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Whats the point of the Op-Amp in this D/A converter

Braeden Hamson

Feb 18, 2016
237
Joined
Feb 18, 2016
Messages
237
I've been tasked with building a digital to analogue converter for my class. Like so:

https://www.electronics-tutorials.ws/opamp/opamp11.gif

It needs to have 5 volts in on the inputs and 1 2 3 4 on the output corresponding to pressing 1 2 3 4. I understand how to do this, but I don't see why I can't just accomplish this with a voltage divider. If I eliminated the amp all together I think the circuit would achieve the same thing.

Thanks guys!
 

Kabelsalat

Jul 5, 2011
177
Joined
Jul 5, 2011
Messages
177
That is becasuse:
- 1. This is not a voltage divider. It doesn't work as a voltage divider at all.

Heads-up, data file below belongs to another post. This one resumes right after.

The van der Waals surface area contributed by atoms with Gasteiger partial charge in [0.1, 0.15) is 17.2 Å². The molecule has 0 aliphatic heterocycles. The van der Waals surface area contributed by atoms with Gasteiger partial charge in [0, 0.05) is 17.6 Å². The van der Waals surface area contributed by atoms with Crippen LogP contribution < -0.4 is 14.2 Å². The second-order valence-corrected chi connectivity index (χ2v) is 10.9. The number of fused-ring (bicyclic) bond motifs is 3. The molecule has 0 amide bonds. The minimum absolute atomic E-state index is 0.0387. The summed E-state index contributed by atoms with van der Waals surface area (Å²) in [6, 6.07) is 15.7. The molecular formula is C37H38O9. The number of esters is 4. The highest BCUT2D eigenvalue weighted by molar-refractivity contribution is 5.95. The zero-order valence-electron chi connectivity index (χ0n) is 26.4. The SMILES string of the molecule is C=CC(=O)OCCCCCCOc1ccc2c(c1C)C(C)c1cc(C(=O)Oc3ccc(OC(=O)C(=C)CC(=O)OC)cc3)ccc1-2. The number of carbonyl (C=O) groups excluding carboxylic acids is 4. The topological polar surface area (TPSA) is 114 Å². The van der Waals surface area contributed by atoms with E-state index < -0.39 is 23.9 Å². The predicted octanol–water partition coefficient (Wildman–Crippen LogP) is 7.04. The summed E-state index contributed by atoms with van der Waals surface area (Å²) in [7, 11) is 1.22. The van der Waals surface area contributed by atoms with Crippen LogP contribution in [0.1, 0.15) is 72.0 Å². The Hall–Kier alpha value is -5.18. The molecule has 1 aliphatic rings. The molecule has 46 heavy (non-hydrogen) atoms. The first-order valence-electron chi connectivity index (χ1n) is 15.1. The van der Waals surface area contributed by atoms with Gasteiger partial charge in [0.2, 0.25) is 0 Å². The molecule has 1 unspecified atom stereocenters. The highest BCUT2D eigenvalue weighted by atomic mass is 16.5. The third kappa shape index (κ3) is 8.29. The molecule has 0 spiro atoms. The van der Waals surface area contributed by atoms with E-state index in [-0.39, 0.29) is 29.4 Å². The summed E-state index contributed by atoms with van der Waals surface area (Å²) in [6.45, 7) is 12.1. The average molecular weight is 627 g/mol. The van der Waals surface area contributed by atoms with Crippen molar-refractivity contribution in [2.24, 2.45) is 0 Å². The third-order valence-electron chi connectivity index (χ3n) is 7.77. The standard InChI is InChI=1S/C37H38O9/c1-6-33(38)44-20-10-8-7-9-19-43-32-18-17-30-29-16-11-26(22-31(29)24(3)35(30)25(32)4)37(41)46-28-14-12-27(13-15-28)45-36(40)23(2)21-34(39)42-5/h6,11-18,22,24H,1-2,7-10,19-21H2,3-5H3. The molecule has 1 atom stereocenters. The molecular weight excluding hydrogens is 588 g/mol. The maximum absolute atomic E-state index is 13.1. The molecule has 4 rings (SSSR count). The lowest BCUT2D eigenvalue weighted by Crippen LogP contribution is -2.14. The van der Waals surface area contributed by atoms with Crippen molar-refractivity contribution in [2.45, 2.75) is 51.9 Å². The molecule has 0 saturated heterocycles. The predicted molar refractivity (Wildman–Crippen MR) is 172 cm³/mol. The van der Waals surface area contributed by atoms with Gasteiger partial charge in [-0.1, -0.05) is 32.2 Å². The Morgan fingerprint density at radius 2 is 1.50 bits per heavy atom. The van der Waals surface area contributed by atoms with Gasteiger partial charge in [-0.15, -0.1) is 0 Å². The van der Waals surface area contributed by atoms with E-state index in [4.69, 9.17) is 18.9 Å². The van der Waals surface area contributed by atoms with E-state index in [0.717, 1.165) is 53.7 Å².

- 2. Why: The negative input terminal at the opamp will always be at zeero, at least very close - probably less than your multimeter can measure.
- 3. And why is that: The negative terminal is keept close to zero because the opamp output will compensate so that the negative voltage will try to stabilize in a point where the current through Rf is excact the same as the current you provide via V1, V2, or V3.

Also: Try to do some calculations of voltage drop when different input voltage is applied - and remember to follow the rules of resistor value doubles for each.
Remember: the sum of currents into a node is always zeero.

Some important things to be aware of:
- The output function will generate a voltage representation of a binary input given that the resistor network is correctly set up.
- Opamps have limitations. It may not be able to deliver a voltage close to Vee/Vcc.
- Won't work unless you have a negative voltage supply also.
 
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